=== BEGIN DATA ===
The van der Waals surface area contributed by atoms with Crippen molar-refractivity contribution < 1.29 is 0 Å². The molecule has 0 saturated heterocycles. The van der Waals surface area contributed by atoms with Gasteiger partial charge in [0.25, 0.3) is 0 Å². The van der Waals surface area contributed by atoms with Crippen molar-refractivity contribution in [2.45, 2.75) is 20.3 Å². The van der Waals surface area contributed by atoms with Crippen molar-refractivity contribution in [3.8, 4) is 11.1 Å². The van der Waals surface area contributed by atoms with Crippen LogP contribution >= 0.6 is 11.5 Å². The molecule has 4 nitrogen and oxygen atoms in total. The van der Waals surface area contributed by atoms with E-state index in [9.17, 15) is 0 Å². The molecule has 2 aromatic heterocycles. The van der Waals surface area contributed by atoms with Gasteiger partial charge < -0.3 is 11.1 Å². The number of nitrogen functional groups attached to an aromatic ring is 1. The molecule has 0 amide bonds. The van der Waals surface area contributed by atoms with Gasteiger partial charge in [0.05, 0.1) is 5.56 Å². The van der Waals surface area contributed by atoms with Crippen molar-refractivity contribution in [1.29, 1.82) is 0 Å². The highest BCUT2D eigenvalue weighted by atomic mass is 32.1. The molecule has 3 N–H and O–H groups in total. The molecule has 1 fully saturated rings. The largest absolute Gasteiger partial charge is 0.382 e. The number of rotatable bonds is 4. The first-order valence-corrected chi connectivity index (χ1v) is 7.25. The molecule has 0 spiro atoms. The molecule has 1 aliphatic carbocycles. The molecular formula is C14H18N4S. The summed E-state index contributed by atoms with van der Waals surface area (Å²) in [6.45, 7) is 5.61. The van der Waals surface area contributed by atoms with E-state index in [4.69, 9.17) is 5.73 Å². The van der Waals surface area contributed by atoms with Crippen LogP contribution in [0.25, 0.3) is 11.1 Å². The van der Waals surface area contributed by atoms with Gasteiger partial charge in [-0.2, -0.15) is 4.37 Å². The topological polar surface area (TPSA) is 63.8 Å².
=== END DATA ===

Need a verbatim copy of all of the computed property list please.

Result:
The van der Waals surface area contributed by atoms with Crippen molar-refractivity contribution < 1.29 is 0 Å². The molecule has 0 saturated heterocycles. The van der Waals surface area contributed by atoms with Gasteiger partial charge in [0.25, 0.3) is 0 Å². The van der Waals surface area contributed by atoms with Crippen molar-refractivity contribution in [2.45, 2.75) is 20.3 Å². The van der Waals surface area contributed by atoms with Crippen molar-refractivity contribution in [3.8, 4) is 11.1 Å². The van der Waals surface area contributed by atoms with Crippen LogP contribution >= 0.6 is 11.5 Å². The molecule has 4 nitrogen and oxygen atoms in total. The van der Waals surface area contributed by atoms with E-state index in [9.17, 15) is 0 Å². The molecule has 2 aromatic heterocycles. The van der Waals surface area contributed by atoms with Gasteiger partial charge < -0.3 is 11.1 Å². The number of nitrogen functional groups attached to an aromatic ring is 1. The molecule has 0 amide bonds. The van der Waals surface area contributed by atoms with Gasteiger partial charge in [0.05, 0.1) is 5.56 Å². The van der Waals surface area contributed by atoms with Crippen molar-refractivity contribution in [1.29, 1.82) is 0 Å². The highest BCUT2D eigenvalue weighted by atomic mass is 32.1. The molecule has 3 N–H and O–H groups in total. The molecule has 1 fully saturated rings. The largest absolute Gasteiger partial charge is 0.382 e. The number of rotatable bonds is 4. The first-order valence-corrected chi connectivity index (χ1v) is 7.25. The molecule has 0 spiro atoms. The molecule has 1 aliphatic carbocycles. The molecular formula is C14H18N4S. The summed E-state index contributed by atoms with van der Waals surface area (Å²) in [6.45, 7) is 5.61. The van der Waals surface area contributed by atoms with E-state index in [4.69, 9.17) is 5.73 Å². The van der Waals surface area contributed by atoms with Crippen LogP contribution in [0.25, 0.3) is 11.1 Å². The van der Waals surface area contributed by atoms with Gasteiger partial charge in [-0.2, -0.15) is 4.37 Å². The topological polar surface area (TPSA) is 63.8 Å².